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Friday, July 27, 2012

Uncle Ted for President

Famous people doing practically anything is newsworthy and can get you published.

John Jr. and Caroline, children of the late President John F. Kennedy, applaud as their uncle, Senator Ted Kennedy, addresses supporters after winning the 1980 Ma. Democratic presidential primary over President Jimmy Carter (© Michael Maher, The Lowell (Ma.) Sun).

The Photo:
No matter where they went or what they did, the family of the late President John F. Kennedy, was news. As a result, his two children avoided the public eye when they could, making their every public appearance even more newsworthy. For their uncle’s primary victory party, their presence was not announced in advance, but most members of the press were hopeful and readying themselves to photograph JFK’s kids. Sure enough, on this evening they appeared on stage with the most of the Kennedy family to celebrate Ted’s win. Even a simple photo of them looking on and applauding was newsworthy because of their celebrity. Unfortunately, it was one of the few bright spots of Ted Kennedy’s presidential campaign as he lost his 1980 bid for the Democratic Party presidential nomination to incumbent Jimmy Carter.

3 Tips:
1) Practically any photo of famous people is newsworthy, especially people who are normally secluded from public view.
2) Expect security or a mass of media trying to follow and photograph famous people, which may restrict your photo opportunities.
3) Photograph the famous people doing something interesting or reacting to the event, along with tight head shots and facial expressions.

Wednesday, July 4, 2012

Jungle Gym Silhouette

An ordinary photo can become far more impactful if you make it a silhouette.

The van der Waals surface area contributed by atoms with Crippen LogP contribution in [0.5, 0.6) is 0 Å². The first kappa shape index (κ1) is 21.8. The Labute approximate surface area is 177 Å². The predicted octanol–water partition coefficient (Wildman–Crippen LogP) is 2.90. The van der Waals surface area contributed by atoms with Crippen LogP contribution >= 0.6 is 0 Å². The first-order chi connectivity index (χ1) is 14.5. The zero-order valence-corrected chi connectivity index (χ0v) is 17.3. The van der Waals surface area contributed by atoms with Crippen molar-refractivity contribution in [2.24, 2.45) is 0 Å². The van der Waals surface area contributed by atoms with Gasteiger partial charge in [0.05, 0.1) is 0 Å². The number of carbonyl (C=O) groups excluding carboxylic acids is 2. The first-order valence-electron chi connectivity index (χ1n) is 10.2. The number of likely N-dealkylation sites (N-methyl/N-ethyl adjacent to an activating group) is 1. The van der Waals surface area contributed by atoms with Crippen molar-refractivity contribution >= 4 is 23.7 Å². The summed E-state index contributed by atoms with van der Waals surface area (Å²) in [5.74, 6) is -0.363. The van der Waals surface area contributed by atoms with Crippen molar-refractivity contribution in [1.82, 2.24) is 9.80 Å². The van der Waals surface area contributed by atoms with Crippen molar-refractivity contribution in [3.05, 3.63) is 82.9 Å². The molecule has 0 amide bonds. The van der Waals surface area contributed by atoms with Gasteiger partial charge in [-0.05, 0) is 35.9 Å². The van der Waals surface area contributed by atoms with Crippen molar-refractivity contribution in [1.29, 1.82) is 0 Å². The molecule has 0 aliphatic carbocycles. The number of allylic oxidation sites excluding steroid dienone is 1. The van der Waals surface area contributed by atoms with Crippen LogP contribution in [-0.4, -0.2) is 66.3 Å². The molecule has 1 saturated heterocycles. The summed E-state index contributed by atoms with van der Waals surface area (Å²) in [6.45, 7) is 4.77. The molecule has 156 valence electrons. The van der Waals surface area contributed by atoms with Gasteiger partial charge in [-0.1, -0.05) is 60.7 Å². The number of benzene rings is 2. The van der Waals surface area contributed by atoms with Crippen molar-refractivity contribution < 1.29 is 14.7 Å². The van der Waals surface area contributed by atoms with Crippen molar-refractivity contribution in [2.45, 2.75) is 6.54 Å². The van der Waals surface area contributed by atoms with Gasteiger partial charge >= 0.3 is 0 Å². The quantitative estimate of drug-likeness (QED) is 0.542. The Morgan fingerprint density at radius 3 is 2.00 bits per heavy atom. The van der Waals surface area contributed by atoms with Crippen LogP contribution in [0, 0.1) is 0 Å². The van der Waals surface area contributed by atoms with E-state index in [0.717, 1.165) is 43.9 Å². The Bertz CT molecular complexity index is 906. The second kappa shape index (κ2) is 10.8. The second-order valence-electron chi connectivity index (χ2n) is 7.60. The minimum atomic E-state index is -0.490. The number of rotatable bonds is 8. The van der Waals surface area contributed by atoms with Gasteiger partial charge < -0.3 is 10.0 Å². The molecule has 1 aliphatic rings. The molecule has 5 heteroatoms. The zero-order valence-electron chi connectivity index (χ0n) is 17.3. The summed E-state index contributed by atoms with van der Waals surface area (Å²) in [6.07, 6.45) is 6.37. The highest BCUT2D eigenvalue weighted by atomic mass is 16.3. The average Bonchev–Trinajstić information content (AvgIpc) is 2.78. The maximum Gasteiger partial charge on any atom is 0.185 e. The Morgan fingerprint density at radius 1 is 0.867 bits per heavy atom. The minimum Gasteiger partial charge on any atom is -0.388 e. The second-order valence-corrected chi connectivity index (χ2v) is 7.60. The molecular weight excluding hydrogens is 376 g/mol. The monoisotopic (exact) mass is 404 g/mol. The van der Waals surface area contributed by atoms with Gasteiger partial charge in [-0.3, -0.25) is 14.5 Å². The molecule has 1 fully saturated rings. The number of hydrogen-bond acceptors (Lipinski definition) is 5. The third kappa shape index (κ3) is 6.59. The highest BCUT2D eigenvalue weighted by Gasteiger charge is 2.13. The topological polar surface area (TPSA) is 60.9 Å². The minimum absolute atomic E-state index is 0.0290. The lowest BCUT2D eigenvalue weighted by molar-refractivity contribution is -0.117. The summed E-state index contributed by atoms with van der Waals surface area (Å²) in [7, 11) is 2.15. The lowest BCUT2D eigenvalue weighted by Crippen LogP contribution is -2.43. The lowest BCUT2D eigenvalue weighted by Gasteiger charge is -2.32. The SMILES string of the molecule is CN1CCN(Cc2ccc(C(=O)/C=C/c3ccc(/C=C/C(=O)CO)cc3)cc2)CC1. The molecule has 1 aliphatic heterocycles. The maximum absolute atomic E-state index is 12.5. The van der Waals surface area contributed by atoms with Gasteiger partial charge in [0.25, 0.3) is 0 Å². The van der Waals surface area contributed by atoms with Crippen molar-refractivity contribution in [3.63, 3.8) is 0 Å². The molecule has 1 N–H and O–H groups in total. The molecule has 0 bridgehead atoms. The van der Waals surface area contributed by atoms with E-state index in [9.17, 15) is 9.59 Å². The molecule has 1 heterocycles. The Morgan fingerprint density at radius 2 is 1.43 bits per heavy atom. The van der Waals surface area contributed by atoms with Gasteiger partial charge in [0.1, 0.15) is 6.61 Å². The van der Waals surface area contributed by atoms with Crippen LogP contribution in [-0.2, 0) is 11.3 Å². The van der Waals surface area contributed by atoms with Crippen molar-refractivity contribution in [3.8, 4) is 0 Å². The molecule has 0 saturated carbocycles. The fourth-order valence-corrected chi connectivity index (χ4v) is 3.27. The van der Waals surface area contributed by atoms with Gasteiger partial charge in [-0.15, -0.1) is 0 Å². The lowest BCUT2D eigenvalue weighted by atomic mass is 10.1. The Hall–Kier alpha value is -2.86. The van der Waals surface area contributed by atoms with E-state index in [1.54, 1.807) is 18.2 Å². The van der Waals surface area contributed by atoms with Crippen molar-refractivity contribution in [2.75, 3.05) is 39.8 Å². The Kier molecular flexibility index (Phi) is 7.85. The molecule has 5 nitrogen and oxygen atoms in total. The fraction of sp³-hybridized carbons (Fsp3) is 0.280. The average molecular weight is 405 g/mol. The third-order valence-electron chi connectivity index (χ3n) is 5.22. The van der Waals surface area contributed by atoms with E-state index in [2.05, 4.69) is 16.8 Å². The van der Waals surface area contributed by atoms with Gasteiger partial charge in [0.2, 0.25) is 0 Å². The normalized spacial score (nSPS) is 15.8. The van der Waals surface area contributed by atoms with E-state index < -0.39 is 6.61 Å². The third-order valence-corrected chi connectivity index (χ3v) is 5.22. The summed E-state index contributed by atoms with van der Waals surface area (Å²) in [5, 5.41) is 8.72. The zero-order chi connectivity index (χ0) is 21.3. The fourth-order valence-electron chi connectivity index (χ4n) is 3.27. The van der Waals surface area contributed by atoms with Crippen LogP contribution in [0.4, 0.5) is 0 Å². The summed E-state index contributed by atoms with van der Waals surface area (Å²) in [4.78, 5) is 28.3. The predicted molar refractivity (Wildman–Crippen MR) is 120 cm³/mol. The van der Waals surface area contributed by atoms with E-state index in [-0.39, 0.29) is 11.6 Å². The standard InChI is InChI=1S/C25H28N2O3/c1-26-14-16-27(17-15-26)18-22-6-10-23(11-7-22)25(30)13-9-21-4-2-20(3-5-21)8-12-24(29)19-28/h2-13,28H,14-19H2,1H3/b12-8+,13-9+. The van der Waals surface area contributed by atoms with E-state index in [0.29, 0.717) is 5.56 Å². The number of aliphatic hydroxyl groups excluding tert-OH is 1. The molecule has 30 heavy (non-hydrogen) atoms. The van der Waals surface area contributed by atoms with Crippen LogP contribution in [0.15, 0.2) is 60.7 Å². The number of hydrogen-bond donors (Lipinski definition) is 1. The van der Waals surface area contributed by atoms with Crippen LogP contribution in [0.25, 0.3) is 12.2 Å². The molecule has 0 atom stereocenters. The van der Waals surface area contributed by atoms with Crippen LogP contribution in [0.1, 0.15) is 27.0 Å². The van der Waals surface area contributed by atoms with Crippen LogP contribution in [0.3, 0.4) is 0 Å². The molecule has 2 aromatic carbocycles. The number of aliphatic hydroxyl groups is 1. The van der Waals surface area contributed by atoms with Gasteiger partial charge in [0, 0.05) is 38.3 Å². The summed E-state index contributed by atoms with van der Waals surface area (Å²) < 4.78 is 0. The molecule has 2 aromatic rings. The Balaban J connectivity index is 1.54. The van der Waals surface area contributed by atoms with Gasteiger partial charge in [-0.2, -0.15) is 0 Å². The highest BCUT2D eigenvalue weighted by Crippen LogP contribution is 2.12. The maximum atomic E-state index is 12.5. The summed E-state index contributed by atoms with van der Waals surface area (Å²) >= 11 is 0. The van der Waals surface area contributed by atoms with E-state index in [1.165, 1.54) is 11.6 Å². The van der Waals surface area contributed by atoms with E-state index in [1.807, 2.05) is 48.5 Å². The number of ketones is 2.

Young climber is silhouetted among Jungle Gym shapes in Lowell, Ma. (© Michael Maher, The Lowell (Ma.) Sun).

jungle gym silhouette

The Photo:
While searching for an interesting photo late one afternoon, I was nervous I might not find anything before the sun went down, when it would be too dark to shoot outside. Luckily, I found a kid playing atop a Jungle Gym, but still had to turn this into an interesting photo. The setting sun provided the answer, as the sky was still brightly lit while the sun was out of sight. This meant I could easily shoot a silhouette of the kid and the bars on the Jungle Gym, because neither had direct light shining on them, leaving them dark, while the sky above provided a perfect bright background. I got low to the ground and shot the shapes of the Jungle Gym bar, with the boy perched on top, and the combination of the boy’s shape and lines of the equipment made a great silhouette picture.

3 Tips:
1) Common play activity can be made into a strong photo, through different angles and lighting.
2) If the subject is not well lit, shooting at a low angle against a bright sky can create an interesting and unusual silhouette effect.
3) Include repetition of angles and lines, with a person’s shape breaking up the repetition, to make your photos more compelling.